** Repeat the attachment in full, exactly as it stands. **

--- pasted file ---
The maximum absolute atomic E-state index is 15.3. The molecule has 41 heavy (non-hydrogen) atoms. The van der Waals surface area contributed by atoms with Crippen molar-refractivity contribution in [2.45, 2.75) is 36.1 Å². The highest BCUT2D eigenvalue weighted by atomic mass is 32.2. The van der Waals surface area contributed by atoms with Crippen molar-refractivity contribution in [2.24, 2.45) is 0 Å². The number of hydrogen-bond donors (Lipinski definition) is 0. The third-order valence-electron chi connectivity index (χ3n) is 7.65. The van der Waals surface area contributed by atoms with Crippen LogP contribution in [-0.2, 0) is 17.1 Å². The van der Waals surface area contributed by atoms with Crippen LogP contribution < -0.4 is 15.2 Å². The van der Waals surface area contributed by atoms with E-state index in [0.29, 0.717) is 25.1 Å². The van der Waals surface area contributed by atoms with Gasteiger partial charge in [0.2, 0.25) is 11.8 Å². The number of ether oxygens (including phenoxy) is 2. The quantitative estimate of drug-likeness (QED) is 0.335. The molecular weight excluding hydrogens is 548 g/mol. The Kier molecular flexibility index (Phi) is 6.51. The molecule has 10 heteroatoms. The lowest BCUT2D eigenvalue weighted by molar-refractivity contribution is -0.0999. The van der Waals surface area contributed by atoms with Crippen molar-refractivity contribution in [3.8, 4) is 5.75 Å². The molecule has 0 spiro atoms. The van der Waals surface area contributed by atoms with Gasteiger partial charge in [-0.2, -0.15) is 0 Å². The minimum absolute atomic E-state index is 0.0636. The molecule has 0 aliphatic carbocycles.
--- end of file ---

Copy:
The maximum absolute atomic E-state index is 15.3. The molecule has 41 heavy (non-hydrogen) atoms. The van der Waals surface area contributed by atoms with Crippen molar-refractivity contribution in [2.45, 2.75) is 36.1 Å². The highest BCUT2D eigenvalue weighted by atomic mass is 32.2. The van der Waals surface area contributed by atoms with Crippen molar-refractivity contribution in [2.24, 2.45) is 0 Å². The number of hydrogen-bond donors (Lipinski definition) is 0. The third-order valence-electron chi connectivity index (χ3n) is 7.65. The van der Waals surface area contributed by atoms with Crippen LogP contribution in [-0.2, 0) is 17.1 Å². The van der Waals surface area contributed by atoms with Crippen LogP contribution < -0.4 is 15.2 Å². The van der Waals surface area contributed by atoms with E-state index in [0.29, 0.717) is 25.1 Å². The van der Waals surface area contributed by atoms with Gasteiger partial charge in [0.2, 0.25) is 11.8 Å². The number of ether oxygens (including phenoxy) is 2. The quantitative estimate of drug-likeness (QED) is 0.335. The molecular weight excluding hydrogens is 548 g/mol. The Kier molecular flexibility index (Phi) is 6.51. The molecule has 10 heteroatoms. The lowest BCUT2D eigenvalue weighted by molar-refractivity contribution is -0.0999. The van der Waals surface area contributed by atoms with Crippen molar-refractivity contribution in [3.8, 4) is 5.75 Å². The molecule has 0 spiro atoms. The van der Waals surface area contributed by atoms with Gasteiger partial charge in [-0.2, -0.15) is 0 Å². The minimum absolute atomic E-state index is 0.0636. The molecule has 0 aliphatic carbocycles.